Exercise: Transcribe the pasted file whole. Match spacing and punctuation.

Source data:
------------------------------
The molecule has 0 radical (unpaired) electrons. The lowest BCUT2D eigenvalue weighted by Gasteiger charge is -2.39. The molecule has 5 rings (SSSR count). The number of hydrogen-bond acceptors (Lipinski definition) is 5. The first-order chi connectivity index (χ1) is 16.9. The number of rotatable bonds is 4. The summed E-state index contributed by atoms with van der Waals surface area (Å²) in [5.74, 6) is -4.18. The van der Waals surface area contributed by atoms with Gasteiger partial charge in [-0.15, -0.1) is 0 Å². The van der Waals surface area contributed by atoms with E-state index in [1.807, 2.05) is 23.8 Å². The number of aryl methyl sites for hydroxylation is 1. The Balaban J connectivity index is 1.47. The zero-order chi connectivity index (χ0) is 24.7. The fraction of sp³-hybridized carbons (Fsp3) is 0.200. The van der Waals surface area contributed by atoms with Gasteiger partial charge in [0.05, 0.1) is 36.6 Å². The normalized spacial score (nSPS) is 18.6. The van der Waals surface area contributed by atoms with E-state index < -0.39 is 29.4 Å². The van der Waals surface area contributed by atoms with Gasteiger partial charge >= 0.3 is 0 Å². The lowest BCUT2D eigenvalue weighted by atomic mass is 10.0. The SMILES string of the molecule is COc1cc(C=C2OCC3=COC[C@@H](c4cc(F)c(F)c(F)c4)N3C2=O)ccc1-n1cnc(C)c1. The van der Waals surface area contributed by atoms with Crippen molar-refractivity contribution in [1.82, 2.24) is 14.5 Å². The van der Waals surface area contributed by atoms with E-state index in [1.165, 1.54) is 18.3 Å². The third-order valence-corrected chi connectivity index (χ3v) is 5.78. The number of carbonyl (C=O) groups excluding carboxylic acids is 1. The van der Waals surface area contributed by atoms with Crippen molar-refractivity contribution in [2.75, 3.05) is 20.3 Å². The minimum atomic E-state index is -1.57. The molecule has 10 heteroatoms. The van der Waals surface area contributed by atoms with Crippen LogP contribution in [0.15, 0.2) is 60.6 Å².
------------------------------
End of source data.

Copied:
The molecule has 0 radical (unpaired) electrons. The lowest BCUT2D eigenvalue weighted by Gasteiger charge is -2.39. The molecule has 5 rings (SSSR count). The number of hydrogen-bond acceptors (Lipinski definition) is 5. The first-order chi connectivity index (χ1) is 16.9. The number of rotatable bonds is 4. The summed E-state index contributed by atoms with van der Waals surface area (Å²) in [5.74, 6) is -4.18. The van der Waals surface area contributed by atoms with Gasteiger partial charge in [-0.15, -0.1) is 0 Å². The van der Waals surface area contributed by atoms with E-state index in [1.807, 2.05) is 23.8 Å². The number of aryl methyl sites for hydroxylation is 1. The Balaban J connectivity index is 1.47. The zero-order chi connectivity index (χ0) is 24.7. The fraction of sp³-hybridized carbons (Fsp3) is 0.200. The van der Waals surface area contributed by atoms with Gasteiger partial charge in [0.05, 0.1) is 36.6 Å². The normalized spacial score (nSPS) is 18.6. The van der Waals surface area contributed by atoms with E-state index < -0.39 is 29.4 Å². The van der Waals surface area contributed by atoms with Gasteiger partial charge >= 0.3 is 0 Å². The lowest BCUT2D eigenvalue weighted by atomic mass is 10.0. The SMILES string of the molecule is COc1cc(C=C2OCC3=COC[C@@H](c4cc(F)c(F)c(F)c4)N3C2=O)ccc1-n1cnc(C)c1. The van der Waals surface area contributed by atoms with Crippen molar-refractivity contribution in [1.82, 2.24) is 14.5 Å². The van der Waals surface area contributed by atoms with E-state index in [1.165, 1.54) is 18.3 Å². The third-order valence-corrected chi connectivity index (χ3v) is 5.78. The number of carbonyl (C=O) groups excluding carboxylic acids is 1. The van der Waals surface area contributed by atoms with Crippen molar-refractivity contribution in [2.75, 3.05) is 20.3 Å². The minimum atomic E-state index is -1.57. The molecule has 10 heteroatoms. The van der Waals surface area contributed by atoms with Crippen LogP contribution in [0.15, 0.2) is 60.6 Å².